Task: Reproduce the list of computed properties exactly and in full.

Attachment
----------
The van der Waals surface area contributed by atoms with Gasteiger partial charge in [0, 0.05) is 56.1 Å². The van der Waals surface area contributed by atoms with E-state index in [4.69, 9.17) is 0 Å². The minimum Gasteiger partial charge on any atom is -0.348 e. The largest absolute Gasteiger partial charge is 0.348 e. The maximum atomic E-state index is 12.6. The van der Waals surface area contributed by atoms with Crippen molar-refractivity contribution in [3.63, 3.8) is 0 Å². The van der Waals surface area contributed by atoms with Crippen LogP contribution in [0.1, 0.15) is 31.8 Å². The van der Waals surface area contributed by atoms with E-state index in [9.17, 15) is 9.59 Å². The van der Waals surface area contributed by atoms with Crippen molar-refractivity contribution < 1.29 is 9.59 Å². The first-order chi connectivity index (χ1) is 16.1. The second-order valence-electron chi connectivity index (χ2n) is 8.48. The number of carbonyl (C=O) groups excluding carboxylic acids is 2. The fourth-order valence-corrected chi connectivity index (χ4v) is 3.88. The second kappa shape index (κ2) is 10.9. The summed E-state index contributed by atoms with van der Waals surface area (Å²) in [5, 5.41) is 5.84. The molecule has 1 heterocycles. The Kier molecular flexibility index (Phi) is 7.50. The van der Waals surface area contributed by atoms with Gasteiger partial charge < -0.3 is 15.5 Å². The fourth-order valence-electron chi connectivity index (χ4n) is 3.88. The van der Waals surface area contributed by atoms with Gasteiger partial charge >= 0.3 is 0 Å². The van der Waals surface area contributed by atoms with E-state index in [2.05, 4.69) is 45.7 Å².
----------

The van der Waals surface area contributed by atoms with Gasteiger partial charge in [0, 0.05) is 56.1 Å². The van der Waals surface area contributed by atoms with E-state index in [4.69, 9.17) is 0 Å². The minimum Gasteiger partial charge on any atom is -0.348 e. The largest absolute Gasteiger partial charge is 0.348 e. The maximum atomic E-state index is 12.6. The van der Waals surface area contributed by atoms with Crippen molar-refractivity contribution in [3.63, 3.8) is 0 Å². The van der Waals surface area contributed by atoms with Crippen LogP contribution in [0.1, 0.15) is 31.8 Å². The van der Waals surface area contributed by atoms with E-state index in [9.17, 15) is 9.59 Å². The van der Waals surface area contributed by atoms with Crippen molar-refractivity contribution < 1.29 is 9.59 Å². The first-order chi connectivity index (χ1) is 16.1. The second-order valence-electron chi connectivity index (χ2n) is 8.48. The number of carbonyl (C=O) groups excluding carboxylic acids is 2. The fourth-order valence-corrected chi connectivity index (χ4v) is 3.88. The second kappa shape index (κ2) is 10.9. The summed E-state index contributed by atoms with van der Waals surface area (Å²) in [5, 5.41) is 5.84. The molecule has 1 heterocycles. The Kier molecular flexibility index (Phi) is 7.50. The van der Waals surface area contributed by atoms with Gasteiger partial charge < -0.3 is 15.5 Å². The fourth-order valence-electron chi connectivity index (χ4n) is 3.88. The van der Waals surface area contributed by atoms with Gasteiger partial charge >= 0.3 is 0 Å². The van der Waals surface area contributed by atoms with E-state index in [2.05, 4.69) is 45.7 Å².